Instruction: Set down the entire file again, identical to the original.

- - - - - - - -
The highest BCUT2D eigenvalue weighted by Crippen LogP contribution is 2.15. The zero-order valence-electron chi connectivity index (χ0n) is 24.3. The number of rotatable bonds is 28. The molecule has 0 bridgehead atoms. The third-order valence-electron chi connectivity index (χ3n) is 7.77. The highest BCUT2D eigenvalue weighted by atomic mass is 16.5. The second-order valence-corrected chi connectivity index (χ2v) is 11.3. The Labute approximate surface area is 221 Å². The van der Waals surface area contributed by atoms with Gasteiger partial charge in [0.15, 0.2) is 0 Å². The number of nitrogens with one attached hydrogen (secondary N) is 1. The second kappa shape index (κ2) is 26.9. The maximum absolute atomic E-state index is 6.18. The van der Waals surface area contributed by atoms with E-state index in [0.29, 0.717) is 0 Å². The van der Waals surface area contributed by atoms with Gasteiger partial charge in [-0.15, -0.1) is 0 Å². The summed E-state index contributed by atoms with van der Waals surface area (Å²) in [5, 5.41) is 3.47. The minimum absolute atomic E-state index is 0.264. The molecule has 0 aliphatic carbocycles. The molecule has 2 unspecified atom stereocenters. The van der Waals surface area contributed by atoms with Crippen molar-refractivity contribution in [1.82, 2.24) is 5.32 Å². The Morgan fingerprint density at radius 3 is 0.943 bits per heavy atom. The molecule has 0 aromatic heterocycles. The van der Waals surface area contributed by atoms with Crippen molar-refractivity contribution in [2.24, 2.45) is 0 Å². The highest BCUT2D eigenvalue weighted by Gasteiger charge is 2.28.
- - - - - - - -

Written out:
The highest BCUT2D eigenvalue weighted by Crippen LogP contribution is 2.15. The zero-order valence-electron chi connectivity index (χ0n) is 24.3. The number of rotatable bonds is 28. The molecule has 0 bridgehead atoms. The third-order valence-electron chi connectivity index (χ3n) is 7.77. The highest BCUT2D eigenvalue weighted by atomic mass is 16.5. The second-order valence-corrected chi connectivity index (χ2v) is 11.3. The Labute approximate surface area is 221 Å². The van der Waals surface area contributed by atoms with Gasteiger partial charge in [0.15, 0.2) is 0 Å². The number of nitrogens with one attached hydrogen (secondary N) is 1. The second kappa shape index (κ2) is 26.9. The maximum absolute atomic E-state index is 6.18. The van der Waals surface area contributed by atoms with E-state index in [0.29, 0.717) is 0 Å². The van der Waals surface area contributed by atoms with Gasteiger partial charge in [-0.15, -0.1) is 0 Å². The summed E-state index contributed by atoms with van der Waals surface area (Å²) in [5, 5.41) is 3.47. The minimum absolute atomic E-state index is 0.264. The molecule has 0 aliphatic carbocycles. The molecule has 2 unspecified atom stereocenters. The van der Waals surface area contributed by atoms with Crippen molar-refractivity contribution in [1.82, 2.24) is 5.32 Å². The Morgan fingerprint density at radius 3 is 0.943 bits per heavy atom. The molecule has 0 aromatic heterocycles. The van der Waals surface area contributed by atoms with Crippen molar-refractivity contribution in [2.24, 2.45) is 0 Å². The highest BCUT2D eigenvalue weighted by Gasteiger charge is 2.28.